Content Marketing compared to Traditional Marketing

Because a good web marketing strategy inevitably contains a “content marketing” component, we regularly refer to it in our blog posts Microsoft Top. Let’s take a look today at the most striking differences between content marketing and traditional marketing and what the difference in them?

Traditional marketing: As the name suggests, it brings together a set of marketing practices that are found in everyday life, and which necessarily fall into one of the following 3 categories:

  • Printing
  • Distribution
  • Direct marketing

Some of the Actions used in Traditional Marketing Include:

Printing: Advertising or communication campaigns in newspapers, magazines, brochures and any type of print / published medium, intended for distribution;

Broadcast: Radio, television, commercials in theaters, commercial flights, restaurants, etc.

Direct marketing: Brochures, inserts, cards, mail, catalogs and any support that can be sent directly to customers. Direct marketing also includes telemarketing, which consists of soliciting potential customers remotely by telephone (and sometimes by video conference over the Internet).

Content Marketing: It includes all actions that involve the creation and sharing of informational and educational content in order to attract new customers and maintain the relationship with existing customers. The content in question can be presented in a wide variety of formats, including written articles, blogs, videos, e-books, case studies, practical guides, questions and answers, photos, etc. The reference medium for content marketing actions is the Internet, with consumers looking for accessible information to help them make decisions. But content marketing also includes media used in traditional marketing to broadcast free educational content to the public.


Traditional Marketing: The goal of traditional marketing actions is to sell a product or service. By extension, the actions are also intended to promote a brand and its business to educate consumers about its existence and its activities. Even if the content appears “informative”, the ultimate goal is to get the consumer to buy the product / service. We think in particular of infomercials that often provide solutions to problems provided you use the promoted product service, which means buying it.

Content Marketing: The goal is to build the long-term confidence of future customers in a business by providing relevant and useful content to generate leads that will eventually become customers in a conversion tunnel that will be longer. But the most important thing is that the content offered it already has added value for the consumer, whether or not he decides to buy your product / service in the end. Example: You are a sports coach and offer private gym sessions. You regularly share videos showing exercises to practice at home to slim down. The content you offer visitors to your website inspires confidence and strengthens your expertise, whether your visitors end up using your services or not.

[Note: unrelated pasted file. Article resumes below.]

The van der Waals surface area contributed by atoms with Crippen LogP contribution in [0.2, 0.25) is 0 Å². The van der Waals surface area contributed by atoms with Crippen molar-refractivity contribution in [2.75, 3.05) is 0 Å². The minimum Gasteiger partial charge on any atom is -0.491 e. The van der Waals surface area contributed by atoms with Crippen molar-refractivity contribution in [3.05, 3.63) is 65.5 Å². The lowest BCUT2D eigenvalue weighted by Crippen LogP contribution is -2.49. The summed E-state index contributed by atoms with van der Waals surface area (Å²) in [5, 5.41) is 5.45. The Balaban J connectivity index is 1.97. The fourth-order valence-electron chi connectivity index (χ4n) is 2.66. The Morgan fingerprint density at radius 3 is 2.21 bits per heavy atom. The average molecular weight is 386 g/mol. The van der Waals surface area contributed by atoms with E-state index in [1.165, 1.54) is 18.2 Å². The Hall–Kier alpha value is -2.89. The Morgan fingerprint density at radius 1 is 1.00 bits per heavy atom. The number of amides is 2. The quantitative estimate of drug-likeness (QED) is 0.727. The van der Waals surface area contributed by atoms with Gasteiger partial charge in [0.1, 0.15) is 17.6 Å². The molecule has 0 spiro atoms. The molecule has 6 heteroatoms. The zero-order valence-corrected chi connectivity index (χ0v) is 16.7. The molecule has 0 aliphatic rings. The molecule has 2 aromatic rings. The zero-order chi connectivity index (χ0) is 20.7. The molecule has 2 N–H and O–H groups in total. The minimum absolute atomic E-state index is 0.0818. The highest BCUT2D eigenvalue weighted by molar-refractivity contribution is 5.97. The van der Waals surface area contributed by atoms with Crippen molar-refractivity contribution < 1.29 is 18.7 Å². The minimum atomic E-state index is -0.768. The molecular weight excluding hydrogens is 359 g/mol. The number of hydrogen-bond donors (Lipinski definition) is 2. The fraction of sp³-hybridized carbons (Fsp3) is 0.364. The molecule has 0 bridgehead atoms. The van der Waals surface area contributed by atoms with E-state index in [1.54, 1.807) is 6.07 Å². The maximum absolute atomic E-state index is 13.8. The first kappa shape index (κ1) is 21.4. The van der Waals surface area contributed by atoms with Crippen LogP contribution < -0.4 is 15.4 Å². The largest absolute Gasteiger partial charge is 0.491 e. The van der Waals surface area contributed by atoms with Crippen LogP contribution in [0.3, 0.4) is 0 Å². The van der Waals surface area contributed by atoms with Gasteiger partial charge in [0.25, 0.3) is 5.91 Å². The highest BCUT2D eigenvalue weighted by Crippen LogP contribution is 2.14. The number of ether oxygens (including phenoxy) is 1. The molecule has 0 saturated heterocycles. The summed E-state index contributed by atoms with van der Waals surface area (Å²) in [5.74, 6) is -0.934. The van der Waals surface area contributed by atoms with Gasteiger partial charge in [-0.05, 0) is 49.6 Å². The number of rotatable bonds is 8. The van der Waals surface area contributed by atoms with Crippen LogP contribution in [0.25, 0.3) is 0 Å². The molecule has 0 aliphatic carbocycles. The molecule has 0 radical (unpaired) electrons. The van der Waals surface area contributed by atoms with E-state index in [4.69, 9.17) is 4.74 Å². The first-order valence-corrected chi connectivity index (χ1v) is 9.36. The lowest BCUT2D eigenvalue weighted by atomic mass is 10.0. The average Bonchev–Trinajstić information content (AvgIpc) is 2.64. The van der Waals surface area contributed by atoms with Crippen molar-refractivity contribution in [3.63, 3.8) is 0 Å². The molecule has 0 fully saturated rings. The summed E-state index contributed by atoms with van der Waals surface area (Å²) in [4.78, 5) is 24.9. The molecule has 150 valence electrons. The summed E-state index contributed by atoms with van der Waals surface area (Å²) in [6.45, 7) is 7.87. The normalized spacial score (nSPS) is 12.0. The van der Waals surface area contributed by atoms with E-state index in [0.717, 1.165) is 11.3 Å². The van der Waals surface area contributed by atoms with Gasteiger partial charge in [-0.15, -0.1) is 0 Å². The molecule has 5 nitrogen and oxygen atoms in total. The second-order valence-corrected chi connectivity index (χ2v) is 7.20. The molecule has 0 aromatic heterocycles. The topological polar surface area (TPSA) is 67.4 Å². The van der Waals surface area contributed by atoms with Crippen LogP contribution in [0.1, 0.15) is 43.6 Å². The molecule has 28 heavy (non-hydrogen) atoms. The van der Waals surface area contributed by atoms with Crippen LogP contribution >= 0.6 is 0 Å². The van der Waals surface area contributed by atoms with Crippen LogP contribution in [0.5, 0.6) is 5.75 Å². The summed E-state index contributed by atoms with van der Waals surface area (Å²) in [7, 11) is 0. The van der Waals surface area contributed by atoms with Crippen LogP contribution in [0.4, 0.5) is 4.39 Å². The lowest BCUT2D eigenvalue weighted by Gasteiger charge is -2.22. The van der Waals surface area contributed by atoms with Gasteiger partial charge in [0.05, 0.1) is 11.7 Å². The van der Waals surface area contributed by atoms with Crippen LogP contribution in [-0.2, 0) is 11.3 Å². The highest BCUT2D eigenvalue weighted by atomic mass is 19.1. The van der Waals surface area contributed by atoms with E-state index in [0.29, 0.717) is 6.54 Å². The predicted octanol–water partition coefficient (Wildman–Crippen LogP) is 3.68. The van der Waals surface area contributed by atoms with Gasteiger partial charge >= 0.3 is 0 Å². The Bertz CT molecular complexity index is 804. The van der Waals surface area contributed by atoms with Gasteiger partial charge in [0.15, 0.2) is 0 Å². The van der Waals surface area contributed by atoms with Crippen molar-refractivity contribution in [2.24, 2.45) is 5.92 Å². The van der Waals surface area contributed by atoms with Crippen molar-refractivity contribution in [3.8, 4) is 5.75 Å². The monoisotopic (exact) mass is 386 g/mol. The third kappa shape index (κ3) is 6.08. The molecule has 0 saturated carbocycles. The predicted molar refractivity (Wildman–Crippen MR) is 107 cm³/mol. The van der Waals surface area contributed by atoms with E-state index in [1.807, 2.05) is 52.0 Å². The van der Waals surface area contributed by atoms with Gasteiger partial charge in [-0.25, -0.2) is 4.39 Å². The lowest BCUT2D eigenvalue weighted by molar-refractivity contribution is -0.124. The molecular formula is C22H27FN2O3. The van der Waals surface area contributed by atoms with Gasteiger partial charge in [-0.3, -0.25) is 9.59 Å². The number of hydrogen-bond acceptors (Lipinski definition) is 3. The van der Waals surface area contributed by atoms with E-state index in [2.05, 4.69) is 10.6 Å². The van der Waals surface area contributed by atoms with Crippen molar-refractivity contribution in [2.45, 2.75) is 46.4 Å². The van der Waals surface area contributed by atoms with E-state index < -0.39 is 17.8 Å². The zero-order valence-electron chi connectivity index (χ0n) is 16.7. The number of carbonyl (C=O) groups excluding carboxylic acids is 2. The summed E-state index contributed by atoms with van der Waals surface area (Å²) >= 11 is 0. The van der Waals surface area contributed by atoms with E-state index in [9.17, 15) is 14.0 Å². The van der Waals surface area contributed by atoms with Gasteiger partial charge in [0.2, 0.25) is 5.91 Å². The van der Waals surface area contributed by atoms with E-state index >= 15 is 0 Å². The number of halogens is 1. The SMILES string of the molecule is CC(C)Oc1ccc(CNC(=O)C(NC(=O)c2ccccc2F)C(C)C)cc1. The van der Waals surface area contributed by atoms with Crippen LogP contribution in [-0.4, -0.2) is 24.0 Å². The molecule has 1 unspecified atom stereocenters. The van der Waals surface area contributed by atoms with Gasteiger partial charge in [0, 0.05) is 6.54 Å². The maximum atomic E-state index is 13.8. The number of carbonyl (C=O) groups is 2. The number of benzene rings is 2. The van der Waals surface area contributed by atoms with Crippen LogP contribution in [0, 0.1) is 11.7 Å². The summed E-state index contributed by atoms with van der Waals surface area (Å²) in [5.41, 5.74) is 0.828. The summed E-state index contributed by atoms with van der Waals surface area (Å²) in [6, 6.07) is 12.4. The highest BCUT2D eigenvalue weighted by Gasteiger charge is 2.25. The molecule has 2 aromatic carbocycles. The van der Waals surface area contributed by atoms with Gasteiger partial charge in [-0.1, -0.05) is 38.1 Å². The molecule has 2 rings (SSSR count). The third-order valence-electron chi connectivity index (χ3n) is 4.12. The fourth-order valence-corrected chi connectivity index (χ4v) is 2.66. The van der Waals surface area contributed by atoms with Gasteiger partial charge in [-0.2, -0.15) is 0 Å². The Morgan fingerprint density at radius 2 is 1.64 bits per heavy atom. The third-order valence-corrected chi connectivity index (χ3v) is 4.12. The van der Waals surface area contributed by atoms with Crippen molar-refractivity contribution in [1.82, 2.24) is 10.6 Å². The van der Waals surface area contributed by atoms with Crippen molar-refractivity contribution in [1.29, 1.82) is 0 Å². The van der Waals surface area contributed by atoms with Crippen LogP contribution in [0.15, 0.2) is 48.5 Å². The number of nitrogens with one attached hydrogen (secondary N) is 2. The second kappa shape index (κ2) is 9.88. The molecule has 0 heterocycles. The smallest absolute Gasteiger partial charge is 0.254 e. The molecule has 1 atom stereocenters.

Tone and Speech

Traditional Marketing: Because the goal is to sell, the speech is naturally “seller” and centered on the product / service, the brand, the company.

Content Marketing: The goal is to educate and engage the future customer; the discourse is oriented towards the target and its needs. It is therefore a question of answering it with an “informative” tone with a real interest for the concerns of your targets, without waiting for a purchase in return … (at least not immediately).


Traditional marketing: We often find a succession of communication campaigns with the goal of obtaining the fastest return on investment and “short-term” expectations on the impact of the actions carried out. Example: A new product, a new advertising campaign (which will eventually be repetitive); a new brand, a communication campaign to position it in the spirit of the targets.

Content marketing: The actions undertaken have a longer-term goal: To create and maintain a lasting relationship with the targets, so that they become customers. The effort is therefore continuous and permanent, keeping in mind to always meet the needs of the target, then to attract new ones. The return on investment is here measurable over a longer period; because the conversion tunnel is longer (the targeted target does not necessarily become a customer right away).


Traditional marketing: Any media of diffusion mentioned above in the first part is used. The goal is to go to the targets to convince them to buy the product service. This involves interrupting them in their activity to attract their attention (advertisements on the radio, television, newspaper, etc.)

Content Marketing: Content marketing naturally targets the Internet largely because it enables content to be disseminated on a larger scale at a lower cost (compared to traditional marketing media): blogs, videos, podcasts, e-books etc. We recommend in this regard our article on “12 types of content to increase the traffic of your website”.

Reconciliation with Inbound and Outbound Marketing

By extension, traditional marketing is thus assimilated to outbound marketing by similar actions intended to “go towards” the targets, while content marketing is a component of inbound marketing, which consists in naturally “attracting” targets to you with content that they are actively looking for on the Internet to address their issues. Clearly, respond now when your targets are looking for you.


In short, with different objectives, different actions a good web marketing strategy involves having a long-term vision.

Author Bio:

Sonam is lead team and CEO of the inbound marketing team (SEO and content creation) at SID Blog Marketing. She can provide 3000 to 4 thousands of articles per month to our clients.

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